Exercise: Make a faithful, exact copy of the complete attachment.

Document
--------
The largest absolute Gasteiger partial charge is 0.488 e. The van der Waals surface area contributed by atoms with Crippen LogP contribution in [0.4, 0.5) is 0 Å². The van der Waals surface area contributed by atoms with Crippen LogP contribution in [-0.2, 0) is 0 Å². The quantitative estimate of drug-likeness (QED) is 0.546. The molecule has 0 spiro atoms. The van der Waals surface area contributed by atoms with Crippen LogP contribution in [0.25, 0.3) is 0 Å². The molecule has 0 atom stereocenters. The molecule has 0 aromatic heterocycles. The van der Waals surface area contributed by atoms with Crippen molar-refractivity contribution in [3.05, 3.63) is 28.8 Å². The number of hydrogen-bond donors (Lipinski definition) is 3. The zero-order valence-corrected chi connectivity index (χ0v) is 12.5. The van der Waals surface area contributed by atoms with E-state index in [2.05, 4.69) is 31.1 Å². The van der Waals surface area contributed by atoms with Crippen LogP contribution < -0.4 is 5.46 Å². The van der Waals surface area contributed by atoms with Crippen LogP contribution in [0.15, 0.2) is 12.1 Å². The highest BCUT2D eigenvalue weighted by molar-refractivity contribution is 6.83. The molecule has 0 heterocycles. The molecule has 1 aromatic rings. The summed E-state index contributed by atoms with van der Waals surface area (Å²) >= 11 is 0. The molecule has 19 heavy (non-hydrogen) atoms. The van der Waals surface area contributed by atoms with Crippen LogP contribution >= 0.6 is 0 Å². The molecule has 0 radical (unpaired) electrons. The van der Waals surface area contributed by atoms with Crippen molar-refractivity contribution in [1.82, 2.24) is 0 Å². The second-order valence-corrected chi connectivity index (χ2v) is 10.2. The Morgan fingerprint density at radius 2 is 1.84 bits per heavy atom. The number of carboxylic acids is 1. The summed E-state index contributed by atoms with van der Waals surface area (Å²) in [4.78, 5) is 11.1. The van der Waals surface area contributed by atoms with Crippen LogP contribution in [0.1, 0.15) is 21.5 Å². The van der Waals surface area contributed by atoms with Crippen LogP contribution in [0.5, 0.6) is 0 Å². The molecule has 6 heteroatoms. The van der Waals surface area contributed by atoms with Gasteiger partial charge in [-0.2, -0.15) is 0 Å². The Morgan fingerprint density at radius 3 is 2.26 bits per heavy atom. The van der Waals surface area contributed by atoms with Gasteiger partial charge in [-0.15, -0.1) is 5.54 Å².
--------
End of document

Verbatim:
The largest absolute Gasteiger partial charge is 0.488 e. The van der Waals surface area contributed by atoms with Crippen LogP contribution in [0.4, 0.5) is 0 Å². The van der Waals surface area contributed by atoms with Crippen LogP contribution in [-0.2, 0) is 0 Å². The quantitative estimate of drug-likeness (QED) is 0.546. The molecule has 0 spiro atoms. The van der Waals surface area contributed by atoms with Crippen LogP contribution in [0.25, 0.3) is 0 Å². The molecule has 0 atom stereocenters. The molecule has 0 aromatic heterocycles. The van der Waals surface area contributed by atoms with Crippen molar-refractivity contribution in [3.05, 3.63) is 28.8 Å². The number of hydrogen-bond donors (Lipinski definition) is 3. The zero-order valence-corrected chi connectivity index (χ0v) is 12.5. The van der Waals surface area contributed by atoms with E-state index in [2.05, 4.69) is 31.1 Å². The van der Waals surface area contributed by atoms with Crippen LogP contribution < -0.4 is 5.46 Å². The van der Waals surface area contributed by atoms with Crippen LogP contribution in [0.15, 0.2) is 12.1 Å². The highest BCUT2D eigenvalue weighted by molar-refractivity contribution is 6.83. The molecule has 0 heterocycles. The molecule has 1 aromatic rings. The summed E-state index contributed by atoms with van der Waals surface area (Å²) >= 11 is 0. The molecule has 19 heavy (non-hydrogen) atoms. The van der Waals surface area contributed by atoms with Crippen LogP contribution >= 0.6 is 0 Å². The molecule has 0 radical (unpaired) electrons. The van der Waals surface area contributed by atoms with Crippen molar-refractivity contribution in [1.82, 2.24) is 0 Å². The second-order valence-corrected chi connectivity index (χ2v) is 10.2. The Morgan fingerprint density at radius 2 is 1.84 bits per heavy atom. The number of carboxylic acids is 1. The summed E-state index contributed by atoms with van der Waals surface area (Å²) in [4.78, 5) is 11.1. The van der Waals surface area contributed by atoms with Crippen LogP contribution in [0.1, 0.15) is 21.5 Å². The van der Waals surface area contributed by atoms with Crippen LogP contribution in [0.5, 0.6) is 0 Å². The molecule has 6 heteroatoms. The van der Waals surface area contributed by atoms with Gasteiger partial charge in [-0.2, -0.15) is 0 Å². The Morgan fingerprint density at radius 3 is 2.26 bits per heavy atom. The van der Waals surface area contributed by atoms with Gasteiger partial charge in [-0.15, -0.1) is 5.54 Å².